That defending national champion and third-ranked UCLA defeated No. 15 Washington 197.60-196 almost seemed beside the point in a day hailed as great for the sport.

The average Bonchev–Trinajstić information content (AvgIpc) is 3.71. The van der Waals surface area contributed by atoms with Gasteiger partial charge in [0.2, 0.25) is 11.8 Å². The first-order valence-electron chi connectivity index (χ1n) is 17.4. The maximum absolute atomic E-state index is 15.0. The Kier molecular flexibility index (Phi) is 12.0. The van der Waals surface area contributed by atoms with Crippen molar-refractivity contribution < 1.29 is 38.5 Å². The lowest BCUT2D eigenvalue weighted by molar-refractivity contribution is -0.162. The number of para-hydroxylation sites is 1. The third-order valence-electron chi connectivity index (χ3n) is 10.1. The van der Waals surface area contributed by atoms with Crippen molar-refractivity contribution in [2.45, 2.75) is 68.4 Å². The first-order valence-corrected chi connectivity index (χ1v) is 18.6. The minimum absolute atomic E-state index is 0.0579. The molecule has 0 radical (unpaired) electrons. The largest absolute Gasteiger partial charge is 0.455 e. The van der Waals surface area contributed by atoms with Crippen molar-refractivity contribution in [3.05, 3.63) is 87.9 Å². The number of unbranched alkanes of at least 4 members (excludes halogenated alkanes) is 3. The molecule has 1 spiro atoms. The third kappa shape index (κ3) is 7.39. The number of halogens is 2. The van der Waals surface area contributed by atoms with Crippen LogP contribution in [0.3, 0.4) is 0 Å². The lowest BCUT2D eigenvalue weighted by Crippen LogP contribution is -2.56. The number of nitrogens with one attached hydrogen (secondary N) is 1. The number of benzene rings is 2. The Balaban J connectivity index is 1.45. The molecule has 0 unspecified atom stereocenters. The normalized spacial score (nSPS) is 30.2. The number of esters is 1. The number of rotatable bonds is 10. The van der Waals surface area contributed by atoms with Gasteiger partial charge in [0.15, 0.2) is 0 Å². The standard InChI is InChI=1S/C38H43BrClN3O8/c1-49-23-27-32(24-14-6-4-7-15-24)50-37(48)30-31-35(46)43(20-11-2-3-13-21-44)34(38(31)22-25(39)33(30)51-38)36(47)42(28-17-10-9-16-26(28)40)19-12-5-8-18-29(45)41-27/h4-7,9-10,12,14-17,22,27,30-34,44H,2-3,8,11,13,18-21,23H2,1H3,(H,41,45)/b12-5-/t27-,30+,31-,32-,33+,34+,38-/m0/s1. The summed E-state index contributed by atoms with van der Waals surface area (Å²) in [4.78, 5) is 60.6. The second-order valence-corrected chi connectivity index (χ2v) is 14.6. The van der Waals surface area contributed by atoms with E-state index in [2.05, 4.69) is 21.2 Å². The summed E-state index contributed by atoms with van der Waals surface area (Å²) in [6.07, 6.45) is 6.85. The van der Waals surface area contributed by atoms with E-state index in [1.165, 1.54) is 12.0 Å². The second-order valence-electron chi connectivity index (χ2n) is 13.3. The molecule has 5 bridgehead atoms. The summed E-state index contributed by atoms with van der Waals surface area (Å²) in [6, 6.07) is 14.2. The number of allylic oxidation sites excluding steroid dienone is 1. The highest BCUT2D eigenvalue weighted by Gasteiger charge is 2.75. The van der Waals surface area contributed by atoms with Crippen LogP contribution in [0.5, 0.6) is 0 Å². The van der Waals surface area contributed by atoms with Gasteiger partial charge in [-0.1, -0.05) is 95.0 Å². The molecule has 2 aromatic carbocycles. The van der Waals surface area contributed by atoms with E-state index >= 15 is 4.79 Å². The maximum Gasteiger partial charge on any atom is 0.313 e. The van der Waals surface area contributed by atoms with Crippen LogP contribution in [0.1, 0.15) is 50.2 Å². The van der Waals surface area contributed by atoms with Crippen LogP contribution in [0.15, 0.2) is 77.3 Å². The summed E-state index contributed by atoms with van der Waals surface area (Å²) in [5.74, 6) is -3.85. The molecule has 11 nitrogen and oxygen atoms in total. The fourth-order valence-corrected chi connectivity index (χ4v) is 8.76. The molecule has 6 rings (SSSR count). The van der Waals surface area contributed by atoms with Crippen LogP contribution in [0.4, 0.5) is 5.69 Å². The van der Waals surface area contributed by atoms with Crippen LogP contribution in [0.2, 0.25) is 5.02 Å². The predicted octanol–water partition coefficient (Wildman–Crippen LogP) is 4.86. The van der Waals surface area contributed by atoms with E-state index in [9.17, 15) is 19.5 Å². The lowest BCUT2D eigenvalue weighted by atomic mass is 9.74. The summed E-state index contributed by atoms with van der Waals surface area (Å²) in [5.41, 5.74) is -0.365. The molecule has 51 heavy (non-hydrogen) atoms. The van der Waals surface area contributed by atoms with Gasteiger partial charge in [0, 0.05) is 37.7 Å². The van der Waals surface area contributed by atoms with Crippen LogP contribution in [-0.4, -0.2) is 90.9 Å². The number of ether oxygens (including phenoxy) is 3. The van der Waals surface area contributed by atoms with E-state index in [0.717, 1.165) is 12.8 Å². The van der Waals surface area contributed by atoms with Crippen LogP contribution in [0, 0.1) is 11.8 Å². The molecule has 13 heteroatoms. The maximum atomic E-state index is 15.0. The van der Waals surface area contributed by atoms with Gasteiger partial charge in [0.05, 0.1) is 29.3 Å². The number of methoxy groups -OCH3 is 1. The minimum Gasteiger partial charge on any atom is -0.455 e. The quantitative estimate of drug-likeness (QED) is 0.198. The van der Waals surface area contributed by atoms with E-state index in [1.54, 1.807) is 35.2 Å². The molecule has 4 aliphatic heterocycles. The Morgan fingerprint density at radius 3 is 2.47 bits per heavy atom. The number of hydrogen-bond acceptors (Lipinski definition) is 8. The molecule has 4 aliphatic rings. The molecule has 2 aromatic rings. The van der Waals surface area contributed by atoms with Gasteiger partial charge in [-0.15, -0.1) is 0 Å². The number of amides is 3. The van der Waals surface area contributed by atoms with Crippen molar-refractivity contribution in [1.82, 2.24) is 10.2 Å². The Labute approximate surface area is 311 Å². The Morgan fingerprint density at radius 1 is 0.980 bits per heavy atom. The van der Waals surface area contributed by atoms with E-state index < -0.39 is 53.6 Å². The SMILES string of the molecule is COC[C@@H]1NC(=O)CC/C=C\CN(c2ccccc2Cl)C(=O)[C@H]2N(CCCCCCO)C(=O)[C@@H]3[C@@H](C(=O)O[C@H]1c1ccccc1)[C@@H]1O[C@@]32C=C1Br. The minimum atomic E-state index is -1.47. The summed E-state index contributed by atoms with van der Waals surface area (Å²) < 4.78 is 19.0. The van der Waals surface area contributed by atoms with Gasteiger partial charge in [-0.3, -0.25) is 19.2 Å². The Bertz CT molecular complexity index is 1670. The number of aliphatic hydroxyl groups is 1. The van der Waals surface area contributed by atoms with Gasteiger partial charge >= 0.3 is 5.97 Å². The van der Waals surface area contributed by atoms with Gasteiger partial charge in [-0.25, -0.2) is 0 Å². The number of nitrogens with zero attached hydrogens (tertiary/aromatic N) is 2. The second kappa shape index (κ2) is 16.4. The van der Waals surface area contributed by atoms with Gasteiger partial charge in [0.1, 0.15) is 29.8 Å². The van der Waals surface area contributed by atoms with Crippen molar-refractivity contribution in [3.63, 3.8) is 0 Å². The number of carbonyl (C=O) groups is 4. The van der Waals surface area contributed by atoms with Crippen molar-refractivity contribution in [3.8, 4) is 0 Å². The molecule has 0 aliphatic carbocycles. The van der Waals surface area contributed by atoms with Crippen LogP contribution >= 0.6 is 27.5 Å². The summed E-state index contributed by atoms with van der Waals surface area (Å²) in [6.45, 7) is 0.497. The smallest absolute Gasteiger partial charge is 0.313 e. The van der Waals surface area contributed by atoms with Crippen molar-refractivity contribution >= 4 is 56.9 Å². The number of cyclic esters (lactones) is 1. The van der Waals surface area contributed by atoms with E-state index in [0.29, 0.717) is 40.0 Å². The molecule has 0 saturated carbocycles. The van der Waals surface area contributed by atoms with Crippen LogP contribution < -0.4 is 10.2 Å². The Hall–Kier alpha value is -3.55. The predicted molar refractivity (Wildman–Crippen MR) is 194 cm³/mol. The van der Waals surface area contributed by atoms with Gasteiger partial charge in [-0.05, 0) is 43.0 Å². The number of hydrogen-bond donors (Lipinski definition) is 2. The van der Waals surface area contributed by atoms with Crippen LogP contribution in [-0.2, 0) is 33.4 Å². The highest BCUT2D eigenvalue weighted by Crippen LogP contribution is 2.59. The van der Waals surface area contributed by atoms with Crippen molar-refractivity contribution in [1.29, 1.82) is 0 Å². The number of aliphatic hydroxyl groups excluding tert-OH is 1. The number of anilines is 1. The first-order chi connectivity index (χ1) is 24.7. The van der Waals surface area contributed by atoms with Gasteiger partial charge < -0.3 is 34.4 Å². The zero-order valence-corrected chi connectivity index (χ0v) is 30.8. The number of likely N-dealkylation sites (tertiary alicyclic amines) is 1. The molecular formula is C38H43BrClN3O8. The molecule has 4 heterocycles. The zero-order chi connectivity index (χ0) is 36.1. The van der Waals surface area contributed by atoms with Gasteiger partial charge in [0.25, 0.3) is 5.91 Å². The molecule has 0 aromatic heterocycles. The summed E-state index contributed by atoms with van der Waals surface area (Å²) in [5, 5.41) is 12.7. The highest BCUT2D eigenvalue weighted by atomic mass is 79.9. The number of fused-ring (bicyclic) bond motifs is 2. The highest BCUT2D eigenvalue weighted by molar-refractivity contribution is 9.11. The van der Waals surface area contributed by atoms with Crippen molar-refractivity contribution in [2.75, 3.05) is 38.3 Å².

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It didn’t matter that there was snow on the ground and more coming. Fans came in droves to Alaska Airlines Arena on Sunday afternoon. They came to see two of the top gymnastics teams in the country, they came to see a pair of Olympic Gold medalists and they came to see Katelyn Ohashi, the internet sensation. That defending national champion and third-ranked UCLA defeated No. 15 Washington 197.60-196 almost seemed beside the point. That is because on this day when the arena was nearly full — no one remembered ever seeing a bigger crowd for a UW gymnastics meet — and the cheering was for both teams, the sport was the big winner. “I think this is the biggest crowd we’ve ever had, and it’s what we’ve been pushing for every year,” Washington coach Elise Ray-Statz said. “It’s amazing that it came to fruition. Everyone felt it in there. It was amazing. “I was worried (the cheering) was going to sway one way or the other, but it was awesome and they screamed for both of us.” A UW official said the paid crowd was 7,200, but it looked much higher with only a few empty pockets in the 10,000-seat arena. It was almost a perfect day for UCLA senior Ohashi, the Newcastle native performing in front of family and friends. The perfect 10 she scored on her floor routine last month has been viewed more than 113 million times. Now she has another 10 for the world to watch, bringing the crowd to its feet with her energetic and flawless routine. “It was amazing,” she said. “I feed off the crowd a lot, and to have my family there, and just the whole audience, was really amazing. I go into everything excited, but I was super excited to be out here. My parents don’t get to come out to L.A. all the time, so it was awesome they could see this.” As the final UCLA performer of the meet, she scored a 9.975 on the balance beam, tied for the best. Ever the perfectionist, Ohashi wasn’t satisfied. “Beam could have been a little more solid, but you can always improve, right?” she said. Not in her floor routine, and she wasn’t the only gymnast to score a 10. UCLA junior Kyla Ross, who won a gold medal in the 2012 Olympics as part of the U.S. team, was perfect with her vault. She was near-perfect on the beam, tying Ohashi for the top score, and she won the all-around competition with a 39.775. Bruins junior Madison Kocian, who won a gold with the U.S. team in the 2016 Olympics and an individual silver medal in the uneven bars, won the bars competition with a 9.925. Ross and Kocian are the first Olympic gold medalists to compete for an NCAA team. They helped carry the Bruins to a fairly easy win, but the Huskies had several good performances as well. Evanni Roberson from Puyallup competed in all four events for Washington and had an all-around score of 38.o25. Maya Washington had the best event score of the meet for the Huskies, getting a 9.90 in the floor exercises. The Huskies’ 196 points was their second highest among their five meets, but the coach thought it could have even been better. “It was OK,” Ray-Statz said. “We would have liked to be a little sharper. It was kind of average for us, and we’re trying to get above average as we continue halfway through the season.” But no one seemed to leave unhappy. It was a good day for gymnastics, which has been embroiled the past year in a highly publicized sexual abuse scandal at the highest level of the sport. “It just felt like a love for gymnastics, and we need that now in this sport,” Ray-Statz said. “It was really fun and it meant a lot.”